Love in the Time of Apartheid: Waiting in Exile

CSA Editor’s note: The following opinion piece is written by a Palestinian Christian using a pseudonym to protect their identity. Please note that the word “Jewish” in this essay is not a blanket term for all peoples of the Jewish diaspora; but refers to the specific people within this specific geographic region where the author is from, and reflects the way the word is used in their context. CSA holds a distinction between criticizing the Israeli Military Administration and leveling generalized, antisemitic critiques of the Jewish people who have experienced so much oppression.  We hope there is room to highlight the human consequences of some of the political actions of the Israeli government while, at the same, recognizing the particular trauma experienced by the Jewish diaspora.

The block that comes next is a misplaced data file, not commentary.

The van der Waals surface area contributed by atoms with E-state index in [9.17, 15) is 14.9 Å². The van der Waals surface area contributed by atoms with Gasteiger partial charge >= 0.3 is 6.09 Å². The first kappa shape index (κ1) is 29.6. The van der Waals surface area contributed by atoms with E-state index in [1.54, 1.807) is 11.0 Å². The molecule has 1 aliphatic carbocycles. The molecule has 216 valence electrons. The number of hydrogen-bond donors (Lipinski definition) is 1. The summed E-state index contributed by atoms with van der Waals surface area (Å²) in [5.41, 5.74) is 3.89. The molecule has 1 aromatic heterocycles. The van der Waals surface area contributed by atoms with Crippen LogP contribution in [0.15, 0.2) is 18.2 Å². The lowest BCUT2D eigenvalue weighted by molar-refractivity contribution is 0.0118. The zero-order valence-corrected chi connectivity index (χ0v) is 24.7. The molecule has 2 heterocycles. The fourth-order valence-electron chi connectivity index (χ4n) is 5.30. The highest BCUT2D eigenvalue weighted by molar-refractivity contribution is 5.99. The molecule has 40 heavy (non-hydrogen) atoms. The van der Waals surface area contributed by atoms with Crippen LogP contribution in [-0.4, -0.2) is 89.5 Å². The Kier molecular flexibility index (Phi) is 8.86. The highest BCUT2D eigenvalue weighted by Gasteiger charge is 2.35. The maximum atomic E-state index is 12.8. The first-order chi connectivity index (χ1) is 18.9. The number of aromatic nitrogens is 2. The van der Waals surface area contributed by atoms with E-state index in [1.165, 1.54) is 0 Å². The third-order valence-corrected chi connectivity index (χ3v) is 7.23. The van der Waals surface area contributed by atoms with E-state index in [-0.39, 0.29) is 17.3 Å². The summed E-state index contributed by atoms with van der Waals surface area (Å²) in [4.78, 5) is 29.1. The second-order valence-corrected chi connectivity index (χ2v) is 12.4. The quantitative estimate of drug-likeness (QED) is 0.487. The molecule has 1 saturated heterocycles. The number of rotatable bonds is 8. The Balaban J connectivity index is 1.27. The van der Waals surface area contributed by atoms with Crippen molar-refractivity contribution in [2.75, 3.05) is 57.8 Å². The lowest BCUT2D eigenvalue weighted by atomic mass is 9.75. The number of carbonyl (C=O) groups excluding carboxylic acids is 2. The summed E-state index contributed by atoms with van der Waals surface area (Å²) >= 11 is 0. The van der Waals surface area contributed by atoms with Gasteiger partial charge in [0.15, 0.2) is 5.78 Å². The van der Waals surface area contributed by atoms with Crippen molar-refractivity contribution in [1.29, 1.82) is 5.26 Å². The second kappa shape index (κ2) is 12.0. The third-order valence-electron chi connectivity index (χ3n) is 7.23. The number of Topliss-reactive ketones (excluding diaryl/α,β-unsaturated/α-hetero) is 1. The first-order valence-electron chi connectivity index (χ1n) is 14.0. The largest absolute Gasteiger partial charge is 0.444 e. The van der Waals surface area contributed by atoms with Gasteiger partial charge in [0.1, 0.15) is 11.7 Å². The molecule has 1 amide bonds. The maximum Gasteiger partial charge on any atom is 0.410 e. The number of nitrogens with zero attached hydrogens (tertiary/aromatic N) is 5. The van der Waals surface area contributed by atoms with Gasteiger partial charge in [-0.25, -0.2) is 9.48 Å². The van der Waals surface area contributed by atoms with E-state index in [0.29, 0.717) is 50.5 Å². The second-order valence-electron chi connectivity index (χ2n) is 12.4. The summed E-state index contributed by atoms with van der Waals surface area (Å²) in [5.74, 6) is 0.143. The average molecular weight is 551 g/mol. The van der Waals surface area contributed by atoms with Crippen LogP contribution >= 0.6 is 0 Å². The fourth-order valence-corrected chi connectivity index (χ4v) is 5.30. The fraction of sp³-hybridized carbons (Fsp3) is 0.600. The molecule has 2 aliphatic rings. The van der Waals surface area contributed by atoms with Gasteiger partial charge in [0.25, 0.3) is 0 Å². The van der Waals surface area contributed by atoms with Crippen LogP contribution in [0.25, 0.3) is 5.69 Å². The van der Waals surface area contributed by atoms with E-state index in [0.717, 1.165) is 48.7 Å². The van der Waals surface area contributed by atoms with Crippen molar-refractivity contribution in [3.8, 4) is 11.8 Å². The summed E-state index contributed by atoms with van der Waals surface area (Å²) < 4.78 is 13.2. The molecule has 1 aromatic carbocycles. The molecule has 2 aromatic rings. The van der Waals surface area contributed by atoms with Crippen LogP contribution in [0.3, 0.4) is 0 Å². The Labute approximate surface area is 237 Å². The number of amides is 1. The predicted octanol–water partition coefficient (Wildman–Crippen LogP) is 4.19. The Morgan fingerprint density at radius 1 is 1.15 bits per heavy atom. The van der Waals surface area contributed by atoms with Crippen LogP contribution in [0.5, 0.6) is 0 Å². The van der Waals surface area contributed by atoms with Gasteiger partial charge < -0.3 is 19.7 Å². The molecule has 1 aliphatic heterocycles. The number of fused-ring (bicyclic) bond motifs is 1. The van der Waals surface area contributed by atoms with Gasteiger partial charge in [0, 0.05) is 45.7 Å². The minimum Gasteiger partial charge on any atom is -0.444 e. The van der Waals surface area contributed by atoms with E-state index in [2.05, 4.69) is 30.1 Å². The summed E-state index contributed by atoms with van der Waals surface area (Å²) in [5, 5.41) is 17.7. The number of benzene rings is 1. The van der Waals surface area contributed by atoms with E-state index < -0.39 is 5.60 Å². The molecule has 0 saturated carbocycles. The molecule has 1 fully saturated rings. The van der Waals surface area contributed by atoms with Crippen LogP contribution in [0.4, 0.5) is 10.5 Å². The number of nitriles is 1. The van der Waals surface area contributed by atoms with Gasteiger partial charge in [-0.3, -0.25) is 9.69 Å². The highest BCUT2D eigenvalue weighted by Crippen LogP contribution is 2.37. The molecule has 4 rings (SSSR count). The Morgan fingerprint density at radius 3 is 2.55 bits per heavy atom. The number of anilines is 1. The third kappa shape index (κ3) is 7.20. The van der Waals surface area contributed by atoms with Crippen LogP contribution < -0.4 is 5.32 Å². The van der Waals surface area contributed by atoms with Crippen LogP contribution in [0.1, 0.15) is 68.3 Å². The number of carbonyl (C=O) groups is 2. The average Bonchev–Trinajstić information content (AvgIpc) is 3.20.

“If you marry me, you marry Palestine.” That was the bold statement I told Ruth [1] before asking her to marry me! To my great fortune, she joyfully agreed!

I was born in Jerusalem and grew up in Bethlehem. My family belongs to one of the seven historical clans of Bethlehem—which makes me Bethlehemite (in Arabic: talhami). Since I decided to commit my life to Christ back in 2010, I felt a strong calling to serve in the place I call home: Palestine. So, soon after Ruth and I got married in Latin America—where she is from—we moved to Bethlehem to serve with the Christian community there.